Literary Criticism

Art Objects: Essays on Ecstasy and Effrontery by Jeanette Winterson

By Jeanette Winterson

In those ten intertwined essays, one in every of our so much provocative younger novelists proves that she is simply as trendy and outrageous an artwork critic. For whilst Jeanette Winterson seems at works as assorted because the Mona Lisa and Virginia Woolf's The Waves, she frees them from layers of preconception and restores their strength to exalt and unnerve, surprise and remodel us.

"Art Objects is a e-book to be in demand for its attempt to talk exorbitantly, urgently and occasionally superbly approximately artwork and approximately our person and collective want for severe art."--Los Angeles Times

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More recently writers have looked back to the Victorian period, similarly identified with a female monarch, to understand the ways in which the structures of that era have defined us. Like Irigaray, Anne Williams questions Freud’s privileging of the myth of Oedipus. indd 22 2/12/2013 10:37:31 AM Introduction the folktale of Bluebeard, a story which is a key intertext for Female Gothic fictions from Jane Eyre (1847) to Angela Carter’s The Bloody Chamber (1979), and which she suggests can be seen as expressing the ways in which the patriarchal family is integral to the ‘night­ mare’ of history.

Second, whereas the Female Gothic explains the ghosts, the male formula accepts the supernatural as part of the ‘reality’ of its world. Third, ‘the Male Gothic has a tragic plot. 73 Part of the problem is that Williams bases her ‘Female Gothic’ formula on the work of Ann Radcliffe. If we go back beyond Radcliffe to Lee’s The Recess as the founding text (as I do in chapter 2), we find that many of Williams’s assumptions do not work: The Recess uses mul­ tiple points of view, is tragedy not comedy, and, it could be argued, depicts actual, rather than imagined, female suffering.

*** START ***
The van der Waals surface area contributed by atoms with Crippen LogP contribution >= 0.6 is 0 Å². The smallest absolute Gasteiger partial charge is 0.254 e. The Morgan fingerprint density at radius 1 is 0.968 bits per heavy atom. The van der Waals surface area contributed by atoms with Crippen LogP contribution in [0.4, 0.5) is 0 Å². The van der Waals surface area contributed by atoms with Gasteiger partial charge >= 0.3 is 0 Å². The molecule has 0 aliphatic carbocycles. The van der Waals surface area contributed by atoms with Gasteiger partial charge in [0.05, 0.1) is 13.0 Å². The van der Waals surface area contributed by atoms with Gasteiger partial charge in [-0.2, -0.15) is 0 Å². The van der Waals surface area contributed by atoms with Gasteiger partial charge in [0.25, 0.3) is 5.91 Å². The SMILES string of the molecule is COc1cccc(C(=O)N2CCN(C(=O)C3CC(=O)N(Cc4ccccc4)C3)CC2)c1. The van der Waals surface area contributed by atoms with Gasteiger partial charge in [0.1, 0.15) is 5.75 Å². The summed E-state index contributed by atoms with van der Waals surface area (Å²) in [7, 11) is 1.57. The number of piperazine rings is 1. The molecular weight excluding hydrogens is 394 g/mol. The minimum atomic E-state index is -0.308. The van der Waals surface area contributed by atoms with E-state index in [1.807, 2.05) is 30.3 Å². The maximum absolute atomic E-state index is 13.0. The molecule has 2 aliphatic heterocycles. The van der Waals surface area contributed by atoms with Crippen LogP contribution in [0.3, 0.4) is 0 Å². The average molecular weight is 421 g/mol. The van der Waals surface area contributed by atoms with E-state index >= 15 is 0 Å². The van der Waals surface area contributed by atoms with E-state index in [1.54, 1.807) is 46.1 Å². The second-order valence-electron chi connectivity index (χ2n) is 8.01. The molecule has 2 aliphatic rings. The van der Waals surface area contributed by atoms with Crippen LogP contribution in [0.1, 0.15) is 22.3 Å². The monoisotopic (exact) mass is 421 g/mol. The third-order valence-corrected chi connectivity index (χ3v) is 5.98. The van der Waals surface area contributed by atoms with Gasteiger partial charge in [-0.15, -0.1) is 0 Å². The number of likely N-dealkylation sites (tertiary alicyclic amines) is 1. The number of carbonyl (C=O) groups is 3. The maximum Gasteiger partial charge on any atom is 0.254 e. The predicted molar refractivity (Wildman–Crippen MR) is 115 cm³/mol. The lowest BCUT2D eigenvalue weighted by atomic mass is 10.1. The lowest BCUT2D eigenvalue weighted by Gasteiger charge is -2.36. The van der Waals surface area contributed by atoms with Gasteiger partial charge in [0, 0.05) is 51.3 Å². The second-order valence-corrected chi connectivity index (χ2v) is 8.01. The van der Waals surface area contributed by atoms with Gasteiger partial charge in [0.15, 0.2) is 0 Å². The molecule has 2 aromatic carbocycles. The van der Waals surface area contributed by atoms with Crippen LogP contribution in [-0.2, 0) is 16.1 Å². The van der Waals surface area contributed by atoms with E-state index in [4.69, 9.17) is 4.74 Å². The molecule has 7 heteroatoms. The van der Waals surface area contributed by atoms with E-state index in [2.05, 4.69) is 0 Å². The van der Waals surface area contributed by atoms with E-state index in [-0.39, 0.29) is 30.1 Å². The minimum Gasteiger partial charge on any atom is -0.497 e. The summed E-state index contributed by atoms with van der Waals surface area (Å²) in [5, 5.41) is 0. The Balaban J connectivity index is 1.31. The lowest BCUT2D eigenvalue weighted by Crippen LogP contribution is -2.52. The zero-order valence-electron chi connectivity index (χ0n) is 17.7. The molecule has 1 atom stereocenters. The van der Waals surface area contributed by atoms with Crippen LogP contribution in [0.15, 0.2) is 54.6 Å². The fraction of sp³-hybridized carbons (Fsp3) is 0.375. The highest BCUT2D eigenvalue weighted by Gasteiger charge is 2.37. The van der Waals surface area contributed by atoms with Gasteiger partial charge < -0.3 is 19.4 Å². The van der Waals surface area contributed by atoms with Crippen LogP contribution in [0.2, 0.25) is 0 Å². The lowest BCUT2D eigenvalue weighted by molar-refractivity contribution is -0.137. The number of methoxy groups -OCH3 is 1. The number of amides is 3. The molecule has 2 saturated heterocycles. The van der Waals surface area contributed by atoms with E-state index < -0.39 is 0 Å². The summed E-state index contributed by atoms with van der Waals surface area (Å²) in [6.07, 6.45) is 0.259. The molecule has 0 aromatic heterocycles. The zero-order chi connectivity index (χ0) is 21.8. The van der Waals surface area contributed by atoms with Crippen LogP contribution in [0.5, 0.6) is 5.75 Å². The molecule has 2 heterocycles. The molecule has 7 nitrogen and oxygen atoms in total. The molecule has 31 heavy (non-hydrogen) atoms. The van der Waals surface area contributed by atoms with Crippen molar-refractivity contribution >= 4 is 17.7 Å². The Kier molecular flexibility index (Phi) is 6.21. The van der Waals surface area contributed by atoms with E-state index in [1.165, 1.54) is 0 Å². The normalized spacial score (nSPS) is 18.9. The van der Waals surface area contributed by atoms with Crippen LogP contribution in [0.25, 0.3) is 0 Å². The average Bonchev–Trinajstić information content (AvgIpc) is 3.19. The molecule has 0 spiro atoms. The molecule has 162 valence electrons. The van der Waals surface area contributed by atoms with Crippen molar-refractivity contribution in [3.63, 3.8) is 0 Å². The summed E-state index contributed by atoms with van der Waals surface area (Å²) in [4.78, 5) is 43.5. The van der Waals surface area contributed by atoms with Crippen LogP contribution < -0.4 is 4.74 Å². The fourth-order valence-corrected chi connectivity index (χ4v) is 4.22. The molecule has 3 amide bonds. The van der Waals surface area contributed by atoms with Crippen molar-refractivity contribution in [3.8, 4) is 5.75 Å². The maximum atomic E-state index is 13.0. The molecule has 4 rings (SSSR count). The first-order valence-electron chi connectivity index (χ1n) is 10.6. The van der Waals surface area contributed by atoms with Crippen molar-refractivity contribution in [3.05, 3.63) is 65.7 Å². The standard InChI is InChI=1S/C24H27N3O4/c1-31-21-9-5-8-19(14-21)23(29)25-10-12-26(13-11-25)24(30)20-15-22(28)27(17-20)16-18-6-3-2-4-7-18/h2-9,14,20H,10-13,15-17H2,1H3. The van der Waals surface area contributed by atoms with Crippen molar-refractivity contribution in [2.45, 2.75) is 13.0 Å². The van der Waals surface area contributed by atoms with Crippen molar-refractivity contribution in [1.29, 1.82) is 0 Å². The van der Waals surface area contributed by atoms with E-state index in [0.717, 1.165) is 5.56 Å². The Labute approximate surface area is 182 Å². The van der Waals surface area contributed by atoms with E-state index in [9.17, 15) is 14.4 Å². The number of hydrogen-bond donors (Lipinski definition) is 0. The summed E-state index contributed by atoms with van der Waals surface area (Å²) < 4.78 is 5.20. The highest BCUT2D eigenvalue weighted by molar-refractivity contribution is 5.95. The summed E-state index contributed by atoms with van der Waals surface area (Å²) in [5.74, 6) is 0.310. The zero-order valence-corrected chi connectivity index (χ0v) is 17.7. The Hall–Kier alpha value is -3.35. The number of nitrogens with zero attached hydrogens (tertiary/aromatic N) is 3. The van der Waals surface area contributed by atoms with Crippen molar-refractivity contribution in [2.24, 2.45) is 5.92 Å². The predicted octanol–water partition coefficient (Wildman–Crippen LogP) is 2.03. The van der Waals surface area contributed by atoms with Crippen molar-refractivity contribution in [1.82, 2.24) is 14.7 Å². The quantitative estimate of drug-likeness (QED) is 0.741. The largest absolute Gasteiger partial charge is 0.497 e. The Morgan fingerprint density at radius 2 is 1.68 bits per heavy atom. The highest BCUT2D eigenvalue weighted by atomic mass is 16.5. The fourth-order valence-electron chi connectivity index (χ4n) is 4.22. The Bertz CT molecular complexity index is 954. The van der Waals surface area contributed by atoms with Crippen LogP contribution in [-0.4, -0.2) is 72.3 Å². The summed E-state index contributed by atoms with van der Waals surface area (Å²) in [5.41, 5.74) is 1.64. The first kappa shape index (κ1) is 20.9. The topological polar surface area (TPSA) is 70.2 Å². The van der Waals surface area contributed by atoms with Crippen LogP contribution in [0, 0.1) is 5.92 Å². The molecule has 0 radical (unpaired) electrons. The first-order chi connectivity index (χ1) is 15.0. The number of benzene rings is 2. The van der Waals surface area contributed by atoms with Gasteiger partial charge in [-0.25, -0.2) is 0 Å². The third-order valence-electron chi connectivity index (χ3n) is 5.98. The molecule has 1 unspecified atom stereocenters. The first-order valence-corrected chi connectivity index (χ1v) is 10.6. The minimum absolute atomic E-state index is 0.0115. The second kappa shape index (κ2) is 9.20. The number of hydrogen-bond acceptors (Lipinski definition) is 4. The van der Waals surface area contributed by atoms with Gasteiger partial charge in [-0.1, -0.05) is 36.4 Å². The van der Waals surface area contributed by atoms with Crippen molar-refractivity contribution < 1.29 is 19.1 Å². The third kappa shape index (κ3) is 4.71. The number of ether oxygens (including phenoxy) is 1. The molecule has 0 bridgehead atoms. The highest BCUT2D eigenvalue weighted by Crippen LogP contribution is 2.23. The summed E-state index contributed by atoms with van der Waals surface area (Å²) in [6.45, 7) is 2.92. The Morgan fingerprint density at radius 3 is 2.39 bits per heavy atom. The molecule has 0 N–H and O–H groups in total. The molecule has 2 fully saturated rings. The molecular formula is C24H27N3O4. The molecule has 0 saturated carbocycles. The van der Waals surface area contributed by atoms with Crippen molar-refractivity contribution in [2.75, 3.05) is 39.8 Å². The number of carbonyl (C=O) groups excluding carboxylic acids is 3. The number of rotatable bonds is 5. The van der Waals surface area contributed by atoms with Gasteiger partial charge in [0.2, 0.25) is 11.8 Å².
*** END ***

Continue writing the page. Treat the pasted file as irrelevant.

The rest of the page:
Indd 38 2/12/2013 10:37:32 AM Sophia Lee’s The Recess must have been rather irritating. Not only Austen’s Northanger Abbey but her juvenile The History of England, written by ‘a partial, preju­ diced and ignorant Historian’ whose principal reason for writing is to ‘prove the innocence’ of Mary Queen of Scots ,57 suggests that Lee’s gendered revision of Hume’s History in The Recess articulated a more widespread female dissatisfaction with ‘real solomn history’. Hume, Robertson and Goldsmith were all concerned to write history in a lively narrative style which would engage the reader’s interest.

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